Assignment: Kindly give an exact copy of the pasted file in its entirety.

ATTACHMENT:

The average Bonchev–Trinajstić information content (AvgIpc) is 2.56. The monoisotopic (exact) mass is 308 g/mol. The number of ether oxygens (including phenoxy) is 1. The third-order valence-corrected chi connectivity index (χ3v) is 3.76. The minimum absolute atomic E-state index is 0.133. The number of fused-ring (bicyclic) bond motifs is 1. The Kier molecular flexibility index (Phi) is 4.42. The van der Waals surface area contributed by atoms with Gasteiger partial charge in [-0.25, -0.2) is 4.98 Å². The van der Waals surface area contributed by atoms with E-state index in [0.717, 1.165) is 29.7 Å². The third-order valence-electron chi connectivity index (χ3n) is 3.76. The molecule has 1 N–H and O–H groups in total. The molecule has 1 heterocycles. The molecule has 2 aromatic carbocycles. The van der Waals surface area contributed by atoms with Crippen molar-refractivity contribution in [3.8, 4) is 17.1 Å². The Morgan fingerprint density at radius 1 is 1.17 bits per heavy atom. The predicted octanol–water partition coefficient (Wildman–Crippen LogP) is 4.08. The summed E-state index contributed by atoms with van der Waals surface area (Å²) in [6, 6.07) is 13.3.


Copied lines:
The average Bonchev–Trinajstić information content (AvgIpc) is 2.56. The monoisotopic (exact) mass is 308 g/mol. The number of ether oxygens (including phenoxy) is 1. The third-order valence-corrected chi connectivity index (χ3v) is 3.76. The minimum absolute atomic E-state index is 0.133. The number of fused-ring (bicyclic) bond motifs is 1. The Kier molecular flexibility index (Phi) is 4.42. The van der Waals surface area contributed by atoms with Gasteiger partial charge in [-0.25, -0.2) is 4.98 Å². The van der Waals surface area contributed by atoms with E-state index in [0.717, 1.165) is 29.7 Å². The third-order valence-electron chi connectivity index (χ3n) is 3.76. The molecule has 1 N–H and O–H groups in total. The molecule has 1 heterocycles. The molecule has 2 aromatic carbocycles. The van der Waals surface area contributed by atoms with Crippen molar-refractivity contribution in [3.8, 4) is 17.1 Å². The Morgan fingerprint density at radius 1 is 1.17 bits per heavy atom. The predicted octanol–water partition coefficient (Wildman–Crippen LogP) is 4.08. The summed E-state index contributed by atoms with van der Waals surface area (Å²) in [6, 6.07) is 13.3.